Degrees of Pitch Raise: The technical term for pitch in the piano is Cents. For example, between C and B, a semitone, or half step there are 100 cents. A serious pitch raise is anything more than "25 cents" (a quarter semitone) so the subsequent tuning will be important. After that tuning, the piano generally needs one or less tunings per year. I often choose to not raise pitch if the strings appear rusty, or some have been replaced due to breaking, from age, moisture, heavy playing, etc. String replacement is expensive, as the time it takes to replace a few strings can double the time for servicing, and also new strings will need several additional tunings before they stabilize. They initially need to be muted. I do try most fervently to avoid breaking strings at all times!
More on pitch raises in the Price section below...
Also check out the discussion about 432 vs. 440 Hertz. »

False Beats:

      I am often able to remove False Beats that plague many pianos in the alto and soprano sections. These problems occur in the treble areas where the strings are vibrating in the thousands of cycles-per-second and the vibrations can switch between horizontal and vertical modes of direction. Microscopic wear on the bridge pins and capo-bar, bends in the string during installation, micro variations in diameter, all contribute to this annoying phenomenon. Generally micro repositioning of the string on the bridge pin helps. Also helpful is rotating the bridge pin, or introducing some compression on the capo bar or nut.

What to Expect:
      When I show up to take care of your piano, ideally it will have nothing sitting on it, like vases, books, magazines etc. I can always help remove anything that still remains. But I will need to open the lid, remove the music desk and maybe some other parts depending on the piano. It will take me over 2 hours to go over each of the 240+ strings. In addition to getting each string to the right pitch, I test each one to see if it is likely to go flat or sharp. This way I can create the most stable tuning possible. If any treble strings do need replacing, they can be for $100 for each pair.

      If the piano needs cleaning & dusting, I can take care of that with a damp paper towel. More serious cleaning, for example, below the strings in a grand, can be done with a vacuum and several specialized brushes and tools.

      For more serious key set works, (white and/or black key replacement, re-bushings, etc) here are some prices. Once there were many Piano Shops in the Bay Area, however, due to the cost of living, these shops are all but history.
Price List »


      I take into consideration how long since the piano has been tuned, areahow far away it is, what other problems might come up and try to be very competitive. I've recently researched other technician's prices, I'm very competitive asking $220 and I generally spend at least two hours creating high quality, stability and accuracy. I can usually address other minor problems if they only take a few more minutes without extra charges,

      It's important to find out how long a tuner plans to take, as I don't think it's possible to do a really good job in much less than 2 hours except if the piano is so close to perfect that it only needs a few strings adjusted. Many other tuners spend an hour or so and still charge a similar amount.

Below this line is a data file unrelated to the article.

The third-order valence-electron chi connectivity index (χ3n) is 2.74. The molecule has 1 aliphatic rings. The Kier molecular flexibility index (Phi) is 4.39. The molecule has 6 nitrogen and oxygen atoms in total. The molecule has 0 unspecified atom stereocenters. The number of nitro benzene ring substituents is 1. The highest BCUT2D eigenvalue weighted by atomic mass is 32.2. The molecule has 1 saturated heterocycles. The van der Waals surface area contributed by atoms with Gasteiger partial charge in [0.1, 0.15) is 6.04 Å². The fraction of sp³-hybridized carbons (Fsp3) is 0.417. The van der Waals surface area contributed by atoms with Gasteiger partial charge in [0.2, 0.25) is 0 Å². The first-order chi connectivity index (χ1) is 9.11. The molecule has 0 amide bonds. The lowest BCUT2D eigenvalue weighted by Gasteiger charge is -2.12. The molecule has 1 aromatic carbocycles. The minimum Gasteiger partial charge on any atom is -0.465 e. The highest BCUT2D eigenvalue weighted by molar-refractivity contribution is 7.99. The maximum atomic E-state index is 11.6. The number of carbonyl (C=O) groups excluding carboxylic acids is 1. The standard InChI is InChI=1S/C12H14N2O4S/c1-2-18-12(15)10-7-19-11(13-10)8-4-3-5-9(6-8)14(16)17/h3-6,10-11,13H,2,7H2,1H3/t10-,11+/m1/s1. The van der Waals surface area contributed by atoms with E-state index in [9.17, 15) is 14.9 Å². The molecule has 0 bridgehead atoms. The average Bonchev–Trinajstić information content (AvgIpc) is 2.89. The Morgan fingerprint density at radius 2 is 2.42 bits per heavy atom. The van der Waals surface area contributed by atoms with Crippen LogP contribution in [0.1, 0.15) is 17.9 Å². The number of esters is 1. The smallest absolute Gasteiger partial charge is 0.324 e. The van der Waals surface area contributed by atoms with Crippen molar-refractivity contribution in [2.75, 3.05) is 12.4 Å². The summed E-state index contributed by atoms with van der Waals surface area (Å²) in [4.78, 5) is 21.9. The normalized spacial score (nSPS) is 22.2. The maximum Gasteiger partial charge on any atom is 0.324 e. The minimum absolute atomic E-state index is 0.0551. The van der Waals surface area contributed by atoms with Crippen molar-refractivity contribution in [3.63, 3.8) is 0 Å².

More on Pitch:
      If the piano is 10¢ to 50¢ or more flat [for example F to E is 100¢] if it hasn't been tuned for years or decades, then I need to spend up to 3 or more hours to do a pitch raise + tuning. In this situation I often need to go back over many strings as I move up and down the keyboard. As each string being raised lowers its neighbors 10-25%, getting to A440 takes just the right amount overshooting. And it's not like all the strings are going to be the same amount flat everywhere. Some areas are twice or three times as flat. Keep in mind that an error of 1¢ or 2¢ between the strings in the same note, or octave can be clearly heard, so the precision of setting frequencies and having them stay solid is most critical.

    This overall pitch problem increases significantly the newer the piano or the strings. Brand new pianos should be tuned 3 times for the first year, then 2 times for the next 2. Then once per year. New pianos that have been neglected for 5-10 years are comparable to older ones going for 20-40 years. Rarely does this seem to be the case with the newer pianos I encounter!

    The same problem occurs when a string breaks and a new one is installed, this problem requires special treatment if the note is going to be played. The new string is tuned to the next higher note and is silenced with a mute felt for 6-10 months, this rapid conditioning allows the string to then be tuned and played and will only require adjusting occasionally, otherwise it will go extremely flat in just a week!

Cities I Service include:
Brisbane, Daly City, South San Francisco, Millbrae, Burlingame, Hillsborough, San Mateo, Belmont, most often in my home city, San Carlos, Redwood City, Atherton, Menlo Park, Palo Alto, & Mountain View. I also service pianos in the South Bay: Cupertino, Campbell, Los Gatos, Sunnyvale, and Santa Clara. Occasionally I will go to the southern East Bay as long as it's not far from the bridges.


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At somewhere between 160 to 200 pounds per string,
~~~ with average of 230 strings ~~~
the total tension is between 35,000 - 46,000 pounds.

Pitch Raise:
Tension is proportional to the square of frequency.
So if you change pitch from, say, 440 to 442hz,
then tension changes by the square of that:
(442/440)^2 = 1.0091, or an increase of 0.91%.
So 100lbs would become 100.91lbs.
Or almost a half pound for each hertz

[total # strings range between 220 - 240]
So, lowering from 440 to 432 would be 8 HZ
About ≈ 4 lbs per string X 230 strings = 800 lbs
which is around a 2.5 % drop in total tension



Sanderson Accu Tuner III Charger:
9V negative on the inside, positive on the outside